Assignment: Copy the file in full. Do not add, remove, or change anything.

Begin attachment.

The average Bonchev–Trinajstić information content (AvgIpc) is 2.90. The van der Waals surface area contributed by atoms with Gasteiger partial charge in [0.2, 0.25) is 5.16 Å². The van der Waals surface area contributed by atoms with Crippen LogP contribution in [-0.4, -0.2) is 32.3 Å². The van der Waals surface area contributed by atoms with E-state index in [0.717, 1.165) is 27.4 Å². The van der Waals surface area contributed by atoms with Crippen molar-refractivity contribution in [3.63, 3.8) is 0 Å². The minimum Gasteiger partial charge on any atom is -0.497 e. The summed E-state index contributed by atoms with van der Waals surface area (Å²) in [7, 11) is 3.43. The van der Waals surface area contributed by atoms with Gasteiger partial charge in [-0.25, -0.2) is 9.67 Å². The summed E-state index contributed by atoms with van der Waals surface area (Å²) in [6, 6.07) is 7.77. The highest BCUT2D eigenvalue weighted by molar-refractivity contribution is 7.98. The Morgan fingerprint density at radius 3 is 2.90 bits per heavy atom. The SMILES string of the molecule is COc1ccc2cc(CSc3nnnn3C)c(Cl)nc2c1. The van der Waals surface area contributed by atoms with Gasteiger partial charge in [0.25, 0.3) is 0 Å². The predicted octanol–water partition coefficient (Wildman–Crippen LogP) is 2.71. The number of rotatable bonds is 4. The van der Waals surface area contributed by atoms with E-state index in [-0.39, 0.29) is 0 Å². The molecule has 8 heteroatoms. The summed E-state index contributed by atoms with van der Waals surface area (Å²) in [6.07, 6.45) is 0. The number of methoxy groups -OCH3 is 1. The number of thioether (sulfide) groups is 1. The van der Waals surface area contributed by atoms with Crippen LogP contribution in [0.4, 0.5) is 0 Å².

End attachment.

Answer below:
The average Bonchev–Trinajstić information content (AvgIpc) is 2.90. The van der Waals surface area contributed by atoms with Gasteiger partial charge in [0.2, 0.25) is 5.16 Å². The van der Waals surface area contributed by atoms with Crippen LogP contribution in [-0.4, -0.2) is 32.3 Å². The van der Waals surface area contributed by atoms with E-state index in [0.717, 1.165) is 27.4 Å². The van der Waals surface area contributed by atoms with Crippen molar-refractivity contribution in [3.63, 3.8) is 0 Å². The minimum Gasteiger partial charge on any atom is -0.497 e. The summed E-state index contributed by atoms with van der Waals surface area (Å²) in [7, 11) is 3.43. The van der Waals surface area contributed by atoms with Gasteiger partial charge in [-0.25, -0.2) is 9.67 Å². The summed E-state index contributed by atoms with van der Waals surface area (Å²) in [6, 6.07) is 7.77. The highest BCUT2D eigenvalue weighted by molar-refractivity contribution is 7.98. The Morgan fingerprint density at radius 3 is 2.90 bits per heavy atom. The SMILES string of the molecule is COc1ccc2cc(CSc3nnnn3C)c(Cl)nc2c1. The van der Waals surface area contributed by atoms with Gasteiger partial charge in [0.25, 0.3) is 0 Å². The predicted octanol–water partition coefficient (Wildman–Crippen LogP) is 2.71. The number of rotatable bonds is 4. The van der Waals surface area contributed by atoms with E-state index in [-0.39, 0.29) is 0 Å². The molecule has 8 heteroatoms. The summed E-state index contributed by atoms with van der Waals surface area (Å²) in [6.07, 6.45) is 0. The number of methoxy groups -OCH3 is 1. The number of thioether (sulfide) groups is 1. The van der Waals surface area contributed by atoms with Crippen LogP contribution in [0.4, 0.5) is 0 Å².